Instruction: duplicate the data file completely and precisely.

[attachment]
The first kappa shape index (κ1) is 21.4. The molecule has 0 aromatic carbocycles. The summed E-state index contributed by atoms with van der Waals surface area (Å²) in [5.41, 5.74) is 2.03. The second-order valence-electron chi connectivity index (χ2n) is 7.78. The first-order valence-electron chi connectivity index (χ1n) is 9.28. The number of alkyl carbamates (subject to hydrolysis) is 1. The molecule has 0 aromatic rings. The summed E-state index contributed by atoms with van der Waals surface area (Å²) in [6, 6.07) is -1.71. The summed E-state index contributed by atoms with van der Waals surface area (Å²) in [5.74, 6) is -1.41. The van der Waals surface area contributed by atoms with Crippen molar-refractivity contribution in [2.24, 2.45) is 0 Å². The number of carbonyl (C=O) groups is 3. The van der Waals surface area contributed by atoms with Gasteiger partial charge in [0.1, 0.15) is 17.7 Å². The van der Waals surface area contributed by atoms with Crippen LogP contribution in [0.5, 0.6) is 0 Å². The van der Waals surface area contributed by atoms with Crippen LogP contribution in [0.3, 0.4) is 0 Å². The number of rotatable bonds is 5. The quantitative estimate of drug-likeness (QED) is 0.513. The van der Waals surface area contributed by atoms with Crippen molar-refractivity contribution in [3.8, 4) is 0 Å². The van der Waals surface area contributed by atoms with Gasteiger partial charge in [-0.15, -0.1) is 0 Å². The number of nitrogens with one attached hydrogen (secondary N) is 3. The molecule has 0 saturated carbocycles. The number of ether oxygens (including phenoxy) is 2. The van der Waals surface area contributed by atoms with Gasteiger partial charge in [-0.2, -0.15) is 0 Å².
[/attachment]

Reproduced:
The first kappa shape index (κ1) is 21.4. The molecule has 0 aromatic carbocycles. The summed E-state index contributed by atoms with van der Waals surface area (Å²) in [5.41, 5.74) is 2.03. The second-order valence-electron chi connectivity index (χ2n) is 7.78. The first-order valence-electron chi connectivity index (χ1n) is 9.28. The number of alkyl carbamates (subject to hydrolysis) is 1. The molecule has 0 aromatic rings. The summed E-state index contributed by atoms with van der Waals surface area (Å²) in [6, 6.07) is -1.71. The summed E-state index contributed by atoms with van der Waals surface area (Å²) in [5.74, 6) is -1.41. The van der Waals surface area contributed by atoms with Crippen molar-refractivity contribution in [2.24, 2.45) is 0 Å². The number of carbonyl (C=O) groups is 3. The van der Waals surface area contributed by atoms with Gasteiger partial charge in [0.1, 0.15) is 17.7 Å². The van der Waals surface area contributed by atoms with Crippen LogP contribution in [0.5, 0.6) is 0 Å². The van der Waals surface area contributed by atoms with Crippen LogP contribution in [0.3, 0.4) is 0 Å². The number of rotatable bonds is 5. The quantitative estimate of drug-likeness (QED) is 0.513. The van der Waals surface area contributed by atoms with Crippen molar-refractivity contribution in [3.8, 4) is 0 Å². The van der Waals surface area contributed by atoms with Gasteiger partial charge in [-0.15, -0.1) is 0 Å². The number of nitrogens with one attached hydrogen (secondary N) is 3. The molecule has 0 saturated carbocycles. The number of ether oxygens (including phenoxy) is 2. The van der Waals surface area contributed by atoms with Gasteiger partial charge in [-0.2, -0.15) is 0 Å².